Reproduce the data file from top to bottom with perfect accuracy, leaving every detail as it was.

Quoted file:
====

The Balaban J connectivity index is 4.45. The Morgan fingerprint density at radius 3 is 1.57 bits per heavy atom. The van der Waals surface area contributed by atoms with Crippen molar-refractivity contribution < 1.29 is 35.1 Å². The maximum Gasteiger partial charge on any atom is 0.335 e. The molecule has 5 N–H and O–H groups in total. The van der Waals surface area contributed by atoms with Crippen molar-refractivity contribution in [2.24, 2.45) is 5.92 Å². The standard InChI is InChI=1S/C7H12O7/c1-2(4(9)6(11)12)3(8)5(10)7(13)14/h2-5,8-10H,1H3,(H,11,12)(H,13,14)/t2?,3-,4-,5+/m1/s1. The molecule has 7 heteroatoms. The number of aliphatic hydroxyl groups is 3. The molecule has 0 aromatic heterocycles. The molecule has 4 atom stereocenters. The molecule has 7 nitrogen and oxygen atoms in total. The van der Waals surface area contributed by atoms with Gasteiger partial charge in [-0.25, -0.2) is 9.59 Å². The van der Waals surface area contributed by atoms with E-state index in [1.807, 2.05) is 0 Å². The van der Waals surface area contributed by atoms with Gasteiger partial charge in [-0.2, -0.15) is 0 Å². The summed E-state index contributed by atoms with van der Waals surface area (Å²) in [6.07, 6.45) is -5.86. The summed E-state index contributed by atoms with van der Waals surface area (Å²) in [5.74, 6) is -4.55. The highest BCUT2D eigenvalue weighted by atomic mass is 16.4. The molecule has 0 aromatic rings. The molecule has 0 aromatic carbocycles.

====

The Balaban J connectivity index is 4.45. The Morgan fingerprint density at radius 3 is 1.57 bits per heavy atom. The van der Waals surface area contributed by atoms with Crippen molar-refractivity contribution < 1.29 is 35.1 Å². The maximum Gasteiger partial charge on any atom is 0.335 e. The molecule has 5 N–H and O–H groups in total. The van der Waals surface area contributed by atoms with Crippen molar-refractivity contribution in [2.24, 2.45) is 5.92 Å². The standard InChI is InChI=1S/C7H12O7/c1-2(4(9)6(11)12)3(8)5(10)7(13)14/h2-5,8-10H,1H3,(H,11,12)(H,13,14)/t2?,3-,4-,5+/m1/s1. The molecule has 7 heteroatoms. The number of aliphatic hydroxyl groups is 3. The molecule has 0 aromatic heterocycles. The molecule has 4 atom stereocenters. The molecule has 7 nitrogen and oxygen atoms in total. The van der Waals surface area contributed by atoms with Gasteiger partial charge in [-0.25, -0.2) is 9.59 Å². The van der Waals surface area contributed by atoms with E-state index in [1.807, 2.05) is 0 Å². The van der Waals surface area contributed by atoms with Gasteiger partial charge in [-0.2, -0.15) is 0 Å². The summed E-state index contributed by atoms with van der Waals surface area (Å²) in [6.07, 6.45) is -5.86. The summed E-state index contributed by atoms with van der Waals surface area (Å²) in [5.74, 6) is -4.55. The highest BCUT2D eigenvalue weighted by atomic mass is 16.4. The molecule has 0 aromatic rings. The molecule has 0 aromatic carbocycles.